Rx for Disaster: A Small Dog in the Backyard — Without You There to Protect Him

A lot can go wrong when a little dog is left alone outside.


More than half of all pet dogs in the United States weigh fewer than 25 pounds, and the trend appears to be edging downward, with many dogs weighing significantly less than that. Is it safe to let a toy breed or other very small dog out in the backyard by himself?

No, says Florina Tseng, DVM, former Director of the Wildlife Clinic at Tufts’ Cummings School of Veterinary Medicine and currently the Associate Dean for Diversity, Inclusion, Equity, and Climate. Some people may worry about a tiny dog being carried off by a raptor — a bird who feeds on live captured prey as well as carrion, but that’s not the issue.

The reason is that a bird cannot carry more than its own weight, and even a very large hawk weighs only about 2.5 pounds — larger than all but the very smallest of dogs. True, a large owl (also a raptor) might weigh close to 6 pounds, but most dogs are heavier than that, too. And while an eagle can weigh up to 15 pounds, eagles are not interested in dogs. They hunt for fish (if they’re bald eagles), other birds, and small mammals like squirrels and rabbits.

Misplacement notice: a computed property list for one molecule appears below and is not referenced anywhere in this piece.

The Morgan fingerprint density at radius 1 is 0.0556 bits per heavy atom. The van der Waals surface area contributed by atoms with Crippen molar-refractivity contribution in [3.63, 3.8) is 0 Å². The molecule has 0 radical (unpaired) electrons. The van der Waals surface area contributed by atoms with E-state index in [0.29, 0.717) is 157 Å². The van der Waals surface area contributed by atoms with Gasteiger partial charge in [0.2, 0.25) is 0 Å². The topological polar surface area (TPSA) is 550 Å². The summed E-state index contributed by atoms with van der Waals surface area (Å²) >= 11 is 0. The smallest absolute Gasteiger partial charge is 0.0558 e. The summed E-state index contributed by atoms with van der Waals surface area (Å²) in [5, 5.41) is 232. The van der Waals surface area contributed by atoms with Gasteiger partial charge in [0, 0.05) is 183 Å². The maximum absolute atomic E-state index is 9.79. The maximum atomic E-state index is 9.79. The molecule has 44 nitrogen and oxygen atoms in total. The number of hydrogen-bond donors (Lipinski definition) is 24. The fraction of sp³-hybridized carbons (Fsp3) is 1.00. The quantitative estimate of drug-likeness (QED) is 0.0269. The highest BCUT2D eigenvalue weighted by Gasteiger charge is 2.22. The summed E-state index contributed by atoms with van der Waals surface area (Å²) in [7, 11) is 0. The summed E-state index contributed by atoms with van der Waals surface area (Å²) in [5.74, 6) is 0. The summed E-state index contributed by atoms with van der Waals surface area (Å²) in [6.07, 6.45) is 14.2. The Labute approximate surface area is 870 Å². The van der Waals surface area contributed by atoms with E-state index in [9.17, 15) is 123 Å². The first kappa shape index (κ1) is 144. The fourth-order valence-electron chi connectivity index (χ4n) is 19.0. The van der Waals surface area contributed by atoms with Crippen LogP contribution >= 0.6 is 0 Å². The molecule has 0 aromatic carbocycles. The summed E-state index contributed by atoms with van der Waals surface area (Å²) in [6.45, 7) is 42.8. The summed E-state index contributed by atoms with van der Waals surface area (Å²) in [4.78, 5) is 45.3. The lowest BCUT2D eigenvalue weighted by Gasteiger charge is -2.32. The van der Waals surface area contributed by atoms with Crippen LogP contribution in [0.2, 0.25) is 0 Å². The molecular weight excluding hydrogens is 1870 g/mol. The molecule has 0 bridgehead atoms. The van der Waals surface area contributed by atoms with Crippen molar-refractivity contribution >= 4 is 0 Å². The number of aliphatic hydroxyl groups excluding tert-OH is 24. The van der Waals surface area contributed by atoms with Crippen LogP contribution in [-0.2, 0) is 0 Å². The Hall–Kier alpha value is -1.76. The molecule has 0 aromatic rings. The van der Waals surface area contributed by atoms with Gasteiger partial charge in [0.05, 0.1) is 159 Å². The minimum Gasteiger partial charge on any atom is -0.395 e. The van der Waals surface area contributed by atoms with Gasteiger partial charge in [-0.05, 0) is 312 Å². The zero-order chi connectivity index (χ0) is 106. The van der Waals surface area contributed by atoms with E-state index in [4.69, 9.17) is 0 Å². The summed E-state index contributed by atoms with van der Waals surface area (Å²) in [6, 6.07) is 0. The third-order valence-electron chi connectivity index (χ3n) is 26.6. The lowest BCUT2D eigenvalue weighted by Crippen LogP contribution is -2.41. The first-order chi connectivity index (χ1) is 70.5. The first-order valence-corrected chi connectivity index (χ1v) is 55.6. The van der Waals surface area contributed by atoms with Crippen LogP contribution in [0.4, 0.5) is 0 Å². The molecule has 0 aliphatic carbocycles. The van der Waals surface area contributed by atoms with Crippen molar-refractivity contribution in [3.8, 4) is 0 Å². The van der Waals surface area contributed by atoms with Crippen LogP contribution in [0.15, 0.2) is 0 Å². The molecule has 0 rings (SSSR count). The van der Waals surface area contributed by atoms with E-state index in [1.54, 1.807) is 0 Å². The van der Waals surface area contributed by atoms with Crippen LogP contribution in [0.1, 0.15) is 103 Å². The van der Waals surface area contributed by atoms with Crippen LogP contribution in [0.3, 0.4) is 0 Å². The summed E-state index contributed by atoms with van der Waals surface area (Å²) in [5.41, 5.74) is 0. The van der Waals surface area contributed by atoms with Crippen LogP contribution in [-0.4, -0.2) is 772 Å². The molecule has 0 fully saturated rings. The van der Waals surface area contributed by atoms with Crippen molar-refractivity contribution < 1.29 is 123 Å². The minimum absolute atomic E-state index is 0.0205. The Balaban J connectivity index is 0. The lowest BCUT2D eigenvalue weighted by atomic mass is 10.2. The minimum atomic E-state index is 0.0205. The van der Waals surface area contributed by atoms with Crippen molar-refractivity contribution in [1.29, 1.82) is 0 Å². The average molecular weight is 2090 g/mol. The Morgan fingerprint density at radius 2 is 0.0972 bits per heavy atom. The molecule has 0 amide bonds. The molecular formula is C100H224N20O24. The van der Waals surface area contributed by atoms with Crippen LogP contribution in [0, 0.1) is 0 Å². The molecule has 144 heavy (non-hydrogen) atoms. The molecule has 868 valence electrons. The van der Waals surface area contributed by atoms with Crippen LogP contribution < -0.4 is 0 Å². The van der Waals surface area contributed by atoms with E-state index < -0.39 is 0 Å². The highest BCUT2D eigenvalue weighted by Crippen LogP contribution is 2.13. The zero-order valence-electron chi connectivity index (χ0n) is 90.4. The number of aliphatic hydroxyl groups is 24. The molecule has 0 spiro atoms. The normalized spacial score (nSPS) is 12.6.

Still, even if a raptor doesn’t carry a small dog away, it can attack and kill a little pet. Granted, it’s a rare event, and for good reason. Why would a bird go after a dog, which has sharp teeth and will try to mount a counterattack, when there are so many smaller animals out there? But why take any chances?

More concerning is that a very small dog alone in the backyard is a sitting duck for other types of animals, including coyotes, which are becoming more and more comfortable in suburban habitats. Because dogs weighing fewer than 15 pounds are vulnerable when it comes to coyotes and other species, Dr. Tseng recommends that they never be left outdoors unsupervised. A fenced-in yard will keep your dog from getting out, but it won’t necessarily keep other animals from getting in.


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